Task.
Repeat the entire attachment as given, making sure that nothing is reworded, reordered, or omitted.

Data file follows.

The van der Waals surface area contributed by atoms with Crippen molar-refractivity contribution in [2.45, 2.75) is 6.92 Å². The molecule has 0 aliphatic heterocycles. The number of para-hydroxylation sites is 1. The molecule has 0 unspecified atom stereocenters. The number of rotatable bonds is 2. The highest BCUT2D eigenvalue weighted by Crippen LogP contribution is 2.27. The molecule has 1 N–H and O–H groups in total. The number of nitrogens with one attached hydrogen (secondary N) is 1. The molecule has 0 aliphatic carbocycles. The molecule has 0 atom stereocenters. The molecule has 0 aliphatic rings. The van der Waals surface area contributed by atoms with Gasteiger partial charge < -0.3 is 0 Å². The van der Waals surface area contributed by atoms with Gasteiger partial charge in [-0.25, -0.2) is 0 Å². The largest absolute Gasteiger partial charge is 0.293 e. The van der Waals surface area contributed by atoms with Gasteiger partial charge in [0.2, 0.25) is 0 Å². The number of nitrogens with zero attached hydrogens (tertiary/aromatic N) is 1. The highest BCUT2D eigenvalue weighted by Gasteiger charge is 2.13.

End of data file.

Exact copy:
The van der Waals surface area contributed by atoms with Crippen molar-refractivity contribution in [2.45, 2.75) is 6.92 Å². The molecule has 0 aliphatic heterocycles. The number of para-hydroxylation sites is 1. The molecule has 0 unspecified atom stereocenters. The number of rotatable bonds is 2. The highest BCUT2D eigenvalue weighted by Crippen LogP contribution is 2.27. The molecule has 1 N–H and O–H groups in total. The number of nitrogens with one attached hydrogen (secondary N) is 1. The molecule has 0 aliphatic carbocycles. The molecule has 0 atom stereocenters. The molecule has 0 aliphatic rings. The van der Waals surface area contributed by atoms with Gasteiger partial charge < -0.3 is 0 Å². The van der Waals surface area contributed by atoms with Gasteiger partial charge in [-0.25, -0.2) is 0 Å². The largest absolute Gasteiger partial charge is 0.293 e. The van der Waals surface area contributed by atoms with Gasteiger partial charge in [0.2, 0.25) is 0 Å². The number of nitrogens with zero attached hydrogens (tertiary/aromatic N) is 1. The highest BCUT2D eigenvalue weighted by Gasteiger charge is 2.13.